Saturday, April 30, 2011

Are Australians greedy?

I found the above graphic striking.  It compares the average area per person occupant of new dwellings constructed in different countries. Note that Australians have more than 2.5 times the floor space of Brits and Swedes!

I saw the graphic in an article in the Weekend Property section of the Weekend Australian [it does not appear in the online version]. The graphic is from Stockland, an Australian real estate developer and contained in a recent presentation. They suggest that Australia needs to use its space more efficiently and they are leading the way in developing such houses (e.g. double story versus single story houses).

But, maybe we should ask the harder question: are we just a little bit greedy? Could we live with less?


  1. I have no idea where they receive their information but it is worth pointing out that particular media organisation is hopelessly compromised when it comes to housing - they are very much in the thrall of real-estate lobby groups and I'll go ahead and guarantee this story serves a mis- or disinformation function. I know this as I live in a tiny converted laundry, attached to a house with four others living in it - I am a professional editor, another is a primary school teacher, a fourth is an insurance conveyor and law student and the final is a full-scholarship psychics PhD from Germany. None of us are stupid, or on onerously low incomes, but all of us lived crammed in a house with one bathroom, paying the maximum rent we can afford, and we are not unique.

    So, long story short, Aussies are not greedy. But you appear to get your information from those who trumpet the interests of those who are. be very wary of Australian media. Both sides (we have only two major media owners) are hopelessly compromised.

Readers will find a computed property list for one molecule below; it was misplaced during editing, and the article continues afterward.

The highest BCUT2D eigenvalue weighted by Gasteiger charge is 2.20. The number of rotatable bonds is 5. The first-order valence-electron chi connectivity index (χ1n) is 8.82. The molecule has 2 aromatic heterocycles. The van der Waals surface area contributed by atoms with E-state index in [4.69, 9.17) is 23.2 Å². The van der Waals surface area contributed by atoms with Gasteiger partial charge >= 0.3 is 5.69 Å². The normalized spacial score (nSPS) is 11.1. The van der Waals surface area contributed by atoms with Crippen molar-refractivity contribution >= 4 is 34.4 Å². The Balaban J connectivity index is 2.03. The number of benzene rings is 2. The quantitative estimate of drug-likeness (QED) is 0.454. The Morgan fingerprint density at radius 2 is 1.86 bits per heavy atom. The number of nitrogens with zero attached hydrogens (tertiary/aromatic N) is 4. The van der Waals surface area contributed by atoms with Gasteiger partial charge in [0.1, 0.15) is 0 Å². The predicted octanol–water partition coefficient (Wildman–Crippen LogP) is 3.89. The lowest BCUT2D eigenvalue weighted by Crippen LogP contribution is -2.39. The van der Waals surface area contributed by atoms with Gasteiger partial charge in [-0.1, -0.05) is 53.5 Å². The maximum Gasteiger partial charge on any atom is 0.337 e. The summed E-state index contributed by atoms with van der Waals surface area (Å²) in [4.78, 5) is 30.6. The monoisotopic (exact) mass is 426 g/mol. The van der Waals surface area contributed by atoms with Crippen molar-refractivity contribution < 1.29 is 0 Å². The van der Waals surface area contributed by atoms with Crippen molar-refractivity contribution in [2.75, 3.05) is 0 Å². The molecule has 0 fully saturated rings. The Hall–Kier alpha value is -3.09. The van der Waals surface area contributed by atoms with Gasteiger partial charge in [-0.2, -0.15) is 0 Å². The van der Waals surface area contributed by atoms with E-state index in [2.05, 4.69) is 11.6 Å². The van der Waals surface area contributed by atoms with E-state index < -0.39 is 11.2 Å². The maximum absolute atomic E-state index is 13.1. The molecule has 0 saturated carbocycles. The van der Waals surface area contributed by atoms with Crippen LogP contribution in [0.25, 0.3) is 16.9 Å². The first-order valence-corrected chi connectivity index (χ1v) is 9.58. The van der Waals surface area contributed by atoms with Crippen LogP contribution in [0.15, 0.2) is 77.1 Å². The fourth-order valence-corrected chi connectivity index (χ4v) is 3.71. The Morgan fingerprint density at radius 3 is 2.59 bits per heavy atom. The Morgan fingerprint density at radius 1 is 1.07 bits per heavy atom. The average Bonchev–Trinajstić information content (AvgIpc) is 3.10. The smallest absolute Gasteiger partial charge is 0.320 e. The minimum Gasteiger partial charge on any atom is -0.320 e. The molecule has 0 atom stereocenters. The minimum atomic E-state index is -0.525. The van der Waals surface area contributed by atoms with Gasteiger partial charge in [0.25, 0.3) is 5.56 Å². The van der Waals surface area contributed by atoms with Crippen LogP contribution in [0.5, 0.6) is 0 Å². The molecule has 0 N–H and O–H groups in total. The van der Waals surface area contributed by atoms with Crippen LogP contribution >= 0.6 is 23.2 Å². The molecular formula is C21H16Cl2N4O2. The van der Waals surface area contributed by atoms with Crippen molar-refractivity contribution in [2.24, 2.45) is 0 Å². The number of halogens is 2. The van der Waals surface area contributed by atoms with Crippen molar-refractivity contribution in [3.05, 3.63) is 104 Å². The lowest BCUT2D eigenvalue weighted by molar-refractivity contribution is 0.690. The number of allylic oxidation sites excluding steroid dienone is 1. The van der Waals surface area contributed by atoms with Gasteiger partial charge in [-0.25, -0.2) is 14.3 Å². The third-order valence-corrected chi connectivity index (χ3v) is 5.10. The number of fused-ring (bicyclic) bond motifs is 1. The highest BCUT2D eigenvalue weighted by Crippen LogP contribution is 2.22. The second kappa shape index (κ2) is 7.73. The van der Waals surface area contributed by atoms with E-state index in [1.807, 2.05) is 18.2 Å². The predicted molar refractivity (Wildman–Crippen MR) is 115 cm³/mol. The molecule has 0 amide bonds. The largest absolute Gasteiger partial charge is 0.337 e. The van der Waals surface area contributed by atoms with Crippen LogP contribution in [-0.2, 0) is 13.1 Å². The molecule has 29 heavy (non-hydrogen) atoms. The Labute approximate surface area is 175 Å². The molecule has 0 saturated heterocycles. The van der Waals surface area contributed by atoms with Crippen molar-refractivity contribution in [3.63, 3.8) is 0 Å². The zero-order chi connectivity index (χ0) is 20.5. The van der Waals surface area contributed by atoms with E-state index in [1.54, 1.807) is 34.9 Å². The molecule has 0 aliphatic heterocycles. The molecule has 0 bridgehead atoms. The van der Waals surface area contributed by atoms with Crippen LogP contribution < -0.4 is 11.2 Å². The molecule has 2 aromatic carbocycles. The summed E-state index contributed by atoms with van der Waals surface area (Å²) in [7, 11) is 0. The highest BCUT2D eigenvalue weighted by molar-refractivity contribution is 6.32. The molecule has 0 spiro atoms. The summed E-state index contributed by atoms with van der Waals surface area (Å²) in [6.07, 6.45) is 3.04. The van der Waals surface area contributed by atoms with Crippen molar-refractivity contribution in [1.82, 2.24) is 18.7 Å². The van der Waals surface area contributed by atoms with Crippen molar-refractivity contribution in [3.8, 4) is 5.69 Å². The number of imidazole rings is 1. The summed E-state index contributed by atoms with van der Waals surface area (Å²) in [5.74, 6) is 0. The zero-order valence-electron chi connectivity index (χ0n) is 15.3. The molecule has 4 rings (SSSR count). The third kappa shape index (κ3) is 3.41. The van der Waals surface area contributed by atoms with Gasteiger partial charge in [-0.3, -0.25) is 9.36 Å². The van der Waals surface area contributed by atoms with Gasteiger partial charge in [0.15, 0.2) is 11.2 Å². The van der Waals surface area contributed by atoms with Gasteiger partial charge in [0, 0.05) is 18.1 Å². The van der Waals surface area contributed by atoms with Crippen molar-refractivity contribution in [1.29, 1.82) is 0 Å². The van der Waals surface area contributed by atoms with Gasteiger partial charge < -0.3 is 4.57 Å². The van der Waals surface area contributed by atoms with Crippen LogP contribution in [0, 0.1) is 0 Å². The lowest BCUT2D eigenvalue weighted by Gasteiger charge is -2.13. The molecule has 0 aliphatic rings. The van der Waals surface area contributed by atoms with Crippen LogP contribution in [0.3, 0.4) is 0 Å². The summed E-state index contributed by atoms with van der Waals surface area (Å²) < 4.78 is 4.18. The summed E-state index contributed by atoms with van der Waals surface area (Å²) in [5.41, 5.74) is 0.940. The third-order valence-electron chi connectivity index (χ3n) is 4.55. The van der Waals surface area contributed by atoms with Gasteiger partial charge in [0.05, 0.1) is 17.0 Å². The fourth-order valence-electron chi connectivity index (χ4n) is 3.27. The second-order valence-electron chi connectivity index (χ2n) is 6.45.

2. Moving to Germany I have discoveered that whole families can and do live in what i would call tiny flats. It is just the norm here, and indeed it turns out that had i moved to Britain or Sweden i would have been even more surprised.

    It's tempting to think we are being greedy, and indeed we are greedy, but the problem is now systemic. To move a family into a small flat in Aus, you are in a much worse situation than in Germany. German families have access to amazingly well serviced parks scattered with maintained play equipment, and cafes. Everybody has a park within a few hundred metres of their house.

    What's more, Germans have a community oriented society. If you go to the playground, which you must to avoid going crazy, there are many others there being friendly neighbourly types.

    It's such a shame that in Aus we're so insular. The prime counter example to me being well run universities. Those with lots of land and places to eat and student groups. Somehow when one graduates and enters the working world, this community living slowly dims...